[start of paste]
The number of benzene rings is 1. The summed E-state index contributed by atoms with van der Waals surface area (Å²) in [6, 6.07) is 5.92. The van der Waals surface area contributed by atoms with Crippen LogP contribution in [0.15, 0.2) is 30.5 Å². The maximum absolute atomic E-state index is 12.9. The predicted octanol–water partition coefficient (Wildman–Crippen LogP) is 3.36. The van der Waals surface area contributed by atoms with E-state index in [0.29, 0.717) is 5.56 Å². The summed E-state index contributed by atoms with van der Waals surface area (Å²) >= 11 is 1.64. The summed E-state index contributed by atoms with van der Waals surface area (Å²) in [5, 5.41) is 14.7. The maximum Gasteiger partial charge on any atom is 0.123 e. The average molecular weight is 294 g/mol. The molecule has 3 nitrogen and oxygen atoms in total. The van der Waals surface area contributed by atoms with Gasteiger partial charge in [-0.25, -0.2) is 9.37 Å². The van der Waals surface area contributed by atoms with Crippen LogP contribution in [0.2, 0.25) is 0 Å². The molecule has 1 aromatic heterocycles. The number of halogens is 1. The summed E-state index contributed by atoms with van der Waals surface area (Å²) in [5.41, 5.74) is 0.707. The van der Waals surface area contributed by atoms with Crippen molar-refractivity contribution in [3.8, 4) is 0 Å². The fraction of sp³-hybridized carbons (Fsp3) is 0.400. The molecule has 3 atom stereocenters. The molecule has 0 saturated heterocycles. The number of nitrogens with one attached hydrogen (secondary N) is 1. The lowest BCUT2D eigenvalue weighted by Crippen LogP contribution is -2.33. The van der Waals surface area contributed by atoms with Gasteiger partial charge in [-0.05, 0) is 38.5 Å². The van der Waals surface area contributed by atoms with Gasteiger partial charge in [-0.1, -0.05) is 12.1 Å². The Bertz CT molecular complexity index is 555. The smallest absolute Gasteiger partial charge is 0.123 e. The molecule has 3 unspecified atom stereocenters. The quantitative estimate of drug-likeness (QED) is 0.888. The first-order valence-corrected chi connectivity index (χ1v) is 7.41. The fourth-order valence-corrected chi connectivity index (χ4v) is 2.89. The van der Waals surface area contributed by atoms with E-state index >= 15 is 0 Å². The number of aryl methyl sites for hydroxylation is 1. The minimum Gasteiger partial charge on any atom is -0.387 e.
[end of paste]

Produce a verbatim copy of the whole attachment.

The number of benzene rings is 1. The summed E-state index contributed by atoms with van der Waals surface area (Å²) in [6, 6.07) is 5.92. The van der Waals surface area contributed by atoms with Crippen LogP contribution in [0.15, 0.2) is 30.5 Å². The maximum absolute atomic E-state index is 12.9. The predicted octanol–water partition coefficient (Wildman–Crippen LogP) is 3.36. The van der Waals surface area contributed by atoms with E-state index in [0.29, 0.717) is 5.56 Å². The summed E-state index contributed by atoms with van der Waals surface area (Å²) >= 11 is 1.64. The summed E-state index contributed by atoms with van der Waals surface area (Å²) in [5, 5.41) is 14.7. The maximum Gasteiger partial charge on any atom is 0.123 e. The average molecular weight is 294 g/mol. The molecule has 3 nitrogen and oxygen atoms in total. The van der Waals surface area contributed by atoms with Gasteiger partial charge in [-0.25, -0.2) is 9.37 Å². The van der Waals surface area contributed by atoms with Crippen LogP contribution in [0.2, 0.25) is 0 Å². The molecule has 1 aromatic heterocycles. The number of halogens is 1. The summed E-state index contributed by atoms with van der Waals surface area (Å²) in [5.41, 5.74) is 0.707. The van der Waals surface area contributed by atoms with Crippen molar-refractivity contribution in [3.8, 4) is 0 Å². The fraction of sp³-hybridized carbons (Fsp3) is 0.400. The molecule has 3 atom stereocenters. The molecule has 0 saturated heterocycles. The number of nitrogens with one attached hydrogen (secondary N) is 1. The lowest BCUT2D eigenvalue weighted by Crippen LogP contribution is -2.33. The van der Waals surface area contributed by atoms with Gasteiger partial charge in [-0.05, 0) is 38.5 Å². The van der Waals surface area contributed by atoms with Gasteiger partial charge in [-0.1, -0.05) is 12.1 Å². The Bertz CT molecular complexity index is 555. The smallest absolute Gasteiger partial charge is 0.123 e. The molecule has 3 unspecified atom stereocenters. The quantitative estimate of drug-likeness (QED) is 0.888. The first-order valence-corrected chi connectivity index (χ1v) is 7.41. The fourth-order valence-corrected chi connectivity index (χ4v) is 2.89. The van der Waals surface area contributed by atoms with E-state index >= 15 is 0 Å². The number of aryl methyl sites for hydroxylation is 1. The minimum Gasteiger partial charge on any atom is -0.387 e.